2018 would see Phil Baker’s third trip up to the National Watersport Centre at Holme Pierrepont in Nottingham for the full 140.6 mile Outlaw Triathlon. His story of pure determination is a compelling read. Congratulations to both Phil & Steve Cathcart who joined him as Phil takes up the story:-
THE OUTLAW TRIATHLON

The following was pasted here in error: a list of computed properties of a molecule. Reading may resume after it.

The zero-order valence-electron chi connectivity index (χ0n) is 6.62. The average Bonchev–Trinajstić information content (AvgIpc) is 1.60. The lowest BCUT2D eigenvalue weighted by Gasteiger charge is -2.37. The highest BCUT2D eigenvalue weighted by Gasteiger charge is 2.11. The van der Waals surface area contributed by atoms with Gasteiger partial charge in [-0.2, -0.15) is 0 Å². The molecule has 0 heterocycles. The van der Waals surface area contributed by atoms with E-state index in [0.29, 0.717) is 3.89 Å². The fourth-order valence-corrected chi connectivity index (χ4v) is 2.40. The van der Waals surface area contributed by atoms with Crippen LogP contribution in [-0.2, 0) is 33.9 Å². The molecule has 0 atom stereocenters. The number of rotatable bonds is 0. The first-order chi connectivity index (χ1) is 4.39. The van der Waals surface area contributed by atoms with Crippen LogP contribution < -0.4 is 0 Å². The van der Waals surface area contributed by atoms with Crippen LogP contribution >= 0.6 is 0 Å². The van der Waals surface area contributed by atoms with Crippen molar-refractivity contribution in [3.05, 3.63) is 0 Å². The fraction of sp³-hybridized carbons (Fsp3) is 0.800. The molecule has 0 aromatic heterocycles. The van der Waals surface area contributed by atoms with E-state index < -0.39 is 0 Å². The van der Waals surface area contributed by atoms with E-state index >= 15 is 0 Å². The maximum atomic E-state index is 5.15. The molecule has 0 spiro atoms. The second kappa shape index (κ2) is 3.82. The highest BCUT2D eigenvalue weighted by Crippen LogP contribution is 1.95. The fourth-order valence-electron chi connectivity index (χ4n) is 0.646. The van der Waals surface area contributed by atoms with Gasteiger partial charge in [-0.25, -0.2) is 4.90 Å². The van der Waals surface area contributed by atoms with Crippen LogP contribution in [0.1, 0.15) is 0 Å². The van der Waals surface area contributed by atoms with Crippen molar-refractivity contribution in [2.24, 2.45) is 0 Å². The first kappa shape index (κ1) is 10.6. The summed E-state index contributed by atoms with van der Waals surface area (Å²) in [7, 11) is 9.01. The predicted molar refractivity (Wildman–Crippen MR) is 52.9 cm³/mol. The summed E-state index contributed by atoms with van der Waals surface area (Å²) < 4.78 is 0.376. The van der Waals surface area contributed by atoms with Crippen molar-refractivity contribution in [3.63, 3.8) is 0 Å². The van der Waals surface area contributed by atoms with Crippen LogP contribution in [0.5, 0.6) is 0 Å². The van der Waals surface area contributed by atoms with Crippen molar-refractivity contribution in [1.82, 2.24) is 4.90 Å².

Apologies if this is longer than the usual race report, but Outlaw has been a four year journey for me. Ups and down, highs and lows. This is me putting pen to paper, so to speak, so that at some point in the future, these words will let me relive the adventure. To set the scene, in 2014 I raced Outlaw after a relatively short 14 week build up. I completed it in 13hr 16mins and loved every minute of it. Despite the ‘never again’ feeling afterwards, I signed up to the 2015 event the day entries opened. I just wanted to go back and experience Outlaw again. The venue, the organisation, the course and the people make it such an inclusive, brilliant race. I also wanted to see what I could do if I trained properly for it. When race day came, the weather wasn’t exactly ‘nice’ for long distance triathlon and I made some bad clothing choices, had a mechanical and got near hypothermia on the bike. At T2 I bailed. It wasn’t even a choice. I was in a bad way. I’m comfortable of the choice I made, but I didn’t finish and it tarnished my memory of the previous year. Fast forward to this year’s race, I had once again signed up the day entries opened (you got a free t-shirt (sucker)). Myself and Steve Cathcart (Tuff in waiting) travelled up on the Friday to a weather forecast that gave me deja vu. The heatwave was forecast to break into stormy weather over the weekend, but it nearly always improves the nearer you get to an event, right! Numerous checks of the weather app on Saturday and it wasn’t budging. I had trained so well for this race and was confident of my swim, my bike and my run. I was ready to ‘stay all day’ and post a good time, but in the forecast conditions, it’s a different animal. Steve and I registered, sorted out our T1/T2 kit bags and racked our bikes with a slight trepidation of what was to become of us the next day. It was going to be cold, it was going to be raining most of the day and the wind was going to be 20mph, rising to 40mph on the bike. There was an announcement that the water at the far end of the lake where it is more exposed was too dangerous to swim in and the swim had been changed to 3 shorter laps with an Aussie exit after each. No swimming off into the sunrise this year then! Got to bed at 8:30pm and fully expected not to be able to sleep much. However, if I’m honest, the conditions had made my heart sink somewhat and I wasn’t feeling as nervous as I thought I would. More “oh well, you’ve come to do a job and the job must be done, even if you don’t want to”. Slept OK and when the alarm went off at 3am, my natural feeling was of enthusiasm. It’s ‘showtime’. Checked the app again whilst I made a really strong coffee. No change. Steve and I agreed, this wasn’t a day for time targets, this was a day to tough it out. Race tactics were more focused on kit and clothing choices and not making race ending mistakes.